Back in September, anti-Islamic movie "The Innocence of Mulsims" set off protests across the Islamic world, possibly spurring on an attack on U.S. consulate in Libya that killed a U.S. Ambassador and three others.
Now get ready for the sequel.
Controversial U.S. pastor Terry Jones, who appeared to play a key role in promoting the "Innocence of Muslims," is planning a follow-up movie that he hopes will create just as big of an impact.
The movie, titled "The Innocent Prophet," is due to be released on December 14. While Jones is primarily responsible for the promotion of the film, the creator of the film is a man living in Spain called Imran Firasat. The pair described themselves as 50/50 partners on the film.
Jones, pastor of Dove World Outreach Center in Florida, is perhaps best known for his plans to burn Qu'rans on the ninth anniversary of 9/11, and has become notorious for anti-Islam publicity stunts.
Business Insider reached out to Firasat to understand a little more about his background and his film. He spoke over the phone from his home in Spain, and clearly had a lot to say about Islam and his relationship to it (he answered one question with a 10-minute answer).
"Originally I'm from Pakistan. I was a Muslim. I was born as a Muslim in a Muslim country in a Muslim family in a Muslim society," Firasat told us. A decision to move in with his Buddhist wife, however, apparently led to harassment — Firasat says he was detained by police and tortured. The couple eventually fled to Spain.
Angered by his experience, Firasat began blogging and giving interviews denouncing Islam. Before long, he says, he was getting death threats and was attacked physically. He decided to leave Spain, and, somewhat bizarrely, fled to his wife's homeland in Indonesia, despite it being the country with the largest number of Muslims on earth. More legal trouble ensued in Indonesia, as Firasat says he was detained for blasphemy. Fearing for his life, he paid a bribe to police to escape back to Spain.
Although it could seem like Firasat has a personal vendetta against the Muslim world (he recently became somewhat notorious in the country for an attempt to ban the Qu'ran), he says that his decision to make this film was directly related to the death of U.S. Ambassador J. Christopher Stevens in Libya in September. He saw the film as an act of defiance.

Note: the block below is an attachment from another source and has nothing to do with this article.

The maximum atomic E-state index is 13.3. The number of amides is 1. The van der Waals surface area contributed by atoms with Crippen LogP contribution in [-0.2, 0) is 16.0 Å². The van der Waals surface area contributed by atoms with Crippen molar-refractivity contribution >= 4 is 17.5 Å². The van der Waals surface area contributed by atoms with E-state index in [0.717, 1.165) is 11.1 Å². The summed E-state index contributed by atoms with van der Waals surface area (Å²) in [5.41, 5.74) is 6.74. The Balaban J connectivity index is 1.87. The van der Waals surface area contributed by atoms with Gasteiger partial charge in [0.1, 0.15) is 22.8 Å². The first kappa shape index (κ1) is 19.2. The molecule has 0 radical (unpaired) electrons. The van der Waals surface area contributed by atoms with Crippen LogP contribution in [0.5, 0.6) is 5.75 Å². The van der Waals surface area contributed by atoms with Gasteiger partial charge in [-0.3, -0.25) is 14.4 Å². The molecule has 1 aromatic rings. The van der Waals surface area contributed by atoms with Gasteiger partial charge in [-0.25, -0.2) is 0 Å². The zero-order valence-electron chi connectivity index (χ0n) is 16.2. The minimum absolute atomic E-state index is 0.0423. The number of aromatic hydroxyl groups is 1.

"I decided on the moment when I heard about the American ambassador being killed... I will make a movie." Firasat told us. "Ok, you do violence, we will still make more movies... One day one [of us] has to lose," he said.
Firasat is funding the movie himself, and admits he doesn't even have the money for an "Innocence of Muslim"-type dramatized film — however crude. Instead, the film is largely done with voice-over and images, and seeks to show the "real Mohammad" that he feels Muslims around the world don't understand.
In order to research the film, Firasat said that he read the "English Qu'ran, Spanish Qu'ran, Hindi Qu'ran, Urdu Qu'ran, [and the] Indonesian Qu'ran." He later added that the film will be translated into English, Spanish, Urdu, Indonesian and Arabic.
"It's not only a fifteen-minute movie, just offending Muslims, slapping their faces," he said. "It's an hour and fifteen minute movie. So, as you can imagine, there's a whole story filled with [information] about his mother, about his father, about his uncle, about his suffering, that he was an orphan. Everything."
Firasat refused to acknowledge the potential harm a film like this could cause. He said that Muslims don't commit violence "because of movies." "They need an excuse so they can take revenge and they can show how much [they] hate you," he said. He added that he was not scared of threats from Muslims, but was afraid of dying.
Firasat's partner, pastor Jones, was apparently more concerned about violence, but hoped for the best. He told us by phone that though he saw similarities between "The Innocent Prophet" and "The Innocence of Muslims," he hoped that this film would not lead to violence and death.
"We would of course be very happy if it ["The Innocent Prophet"] would have a similar impact as far as raising an awareness of Islam," Jones said. "We of course do not want, and would be unhappy, if radical Islam used this as an excuse to promote their violent agenda."
True to his reputation, Jones seems keen for the film to get widespread attention — though it seems unlikely that this film, with its even lower budget, will have the same impact as "Innocence of Muslims" seems unlikely.
Jones said he doesn't believe the new film will produce violence.
"Sometimes [Islamic extremists] do absolutely nothing," he said. "I have had several hundred death threats against me and a reward, and I have not had any type of violent acts perpetrated against me. That doesn't mean they might not still come, but I would have to say — they will not."
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